While Michael Crichton’s bestselling book Outbreak might have been the stuff of fiction, it wasn’t so far off the mark, according to a recent NPR article. It’s gist? While it may not be a monkey-borne outbreak of the Matoba variety, the risk of a pandemic is very much a reality due to a rise in infectious diseases around the world. Here’s a closer look at NPR’s findings, along with why it’s important for organizations to take a proactive approach to pandemic planning.
According to NPR analysis of data from EcoHealth Alliance, new diseases are cropping up every day. From hemorrhagic fever caused by rodent droppings to leprosy brought on by a new Mycobacterium species, germs are having a major moment—and may soon be coming to a workplace near you.
Preparing for the Worst
The good news is that science, medicine and public health are better positioned than ever before to take on these diseases. Because of this, the odds are low in this country of a catastrophic pandemic on the order of the Bubonic Plague, the Spanish Flu, or cholera.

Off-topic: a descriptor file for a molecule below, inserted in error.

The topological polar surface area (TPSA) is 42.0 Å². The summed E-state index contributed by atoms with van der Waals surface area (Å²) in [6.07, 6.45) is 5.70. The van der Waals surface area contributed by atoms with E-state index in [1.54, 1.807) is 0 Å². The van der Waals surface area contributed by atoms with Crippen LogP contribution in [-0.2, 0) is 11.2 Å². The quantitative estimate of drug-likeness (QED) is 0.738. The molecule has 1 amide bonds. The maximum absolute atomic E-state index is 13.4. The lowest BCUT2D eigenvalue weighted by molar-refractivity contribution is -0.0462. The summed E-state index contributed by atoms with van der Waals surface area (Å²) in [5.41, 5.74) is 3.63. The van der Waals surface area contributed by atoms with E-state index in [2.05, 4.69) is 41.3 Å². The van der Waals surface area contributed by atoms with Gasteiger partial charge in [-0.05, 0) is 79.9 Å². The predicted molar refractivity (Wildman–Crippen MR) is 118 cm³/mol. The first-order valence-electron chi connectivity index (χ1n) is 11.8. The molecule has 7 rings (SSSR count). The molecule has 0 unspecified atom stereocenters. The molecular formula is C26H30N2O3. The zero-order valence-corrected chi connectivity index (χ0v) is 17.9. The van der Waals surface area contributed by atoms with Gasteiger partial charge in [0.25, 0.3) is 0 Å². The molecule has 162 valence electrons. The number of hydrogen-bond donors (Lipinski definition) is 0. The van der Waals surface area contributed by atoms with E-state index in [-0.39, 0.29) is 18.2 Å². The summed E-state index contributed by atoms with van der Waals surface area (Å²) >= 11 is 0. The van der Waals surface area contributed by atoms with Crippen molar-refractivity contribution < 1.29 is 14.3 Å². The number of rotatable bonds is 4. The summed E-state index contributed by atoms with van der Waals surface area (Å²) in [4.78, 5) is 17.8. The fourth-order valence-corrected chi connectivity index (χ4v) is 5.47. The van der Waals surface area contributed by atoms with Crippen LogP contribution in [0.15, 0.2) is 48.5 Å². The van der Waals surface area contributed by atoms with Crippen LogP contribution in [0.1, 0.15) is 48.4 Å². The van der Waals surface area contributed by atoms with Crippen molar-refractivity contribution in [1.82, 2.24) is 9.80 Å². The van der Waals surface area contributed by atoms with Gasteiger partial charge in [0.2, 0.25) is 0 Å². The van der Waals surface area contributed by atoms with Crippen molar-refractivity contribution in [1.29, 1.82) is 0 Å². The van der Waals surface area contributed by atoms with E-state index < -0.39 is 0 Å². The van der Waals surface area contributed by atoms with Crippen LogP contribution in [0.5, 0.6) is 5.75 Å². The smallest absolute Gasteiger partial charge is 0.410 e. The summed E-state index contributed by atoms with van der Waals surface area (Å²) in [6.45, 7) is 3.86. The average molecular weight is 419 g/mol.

However, as anyone who’s ever been felled by the ordinary flu knows, even a relatively “harmless” disease (for the record, thousands of people die from the flu every year) can take you out of commission for days. Multiplied across an entire organization or amplified by more life-threatening symptoms, and the effects can be crippling to operations.
What Can You Do?
While you can’t keep your employees in a bubble, there are some things you can do to manage a potential pandemic—before, during and after an outbreak. For starters, you can take preventative measures by informing team members about best practices for everything from hygiene to vaccines. You can also implement and clearly delineate a telecommuting policy aimed at preventing the spread of germs and minimizing exposure. Additionally, you can make sure all stakeholders have access to the information they need when they need—both to keep them safe and to maximize business continuity.
What do all of these things have in common? Each is part of a comprehensive communication plan. Are your organization’s communications strategies up to the task should an outbreak occur?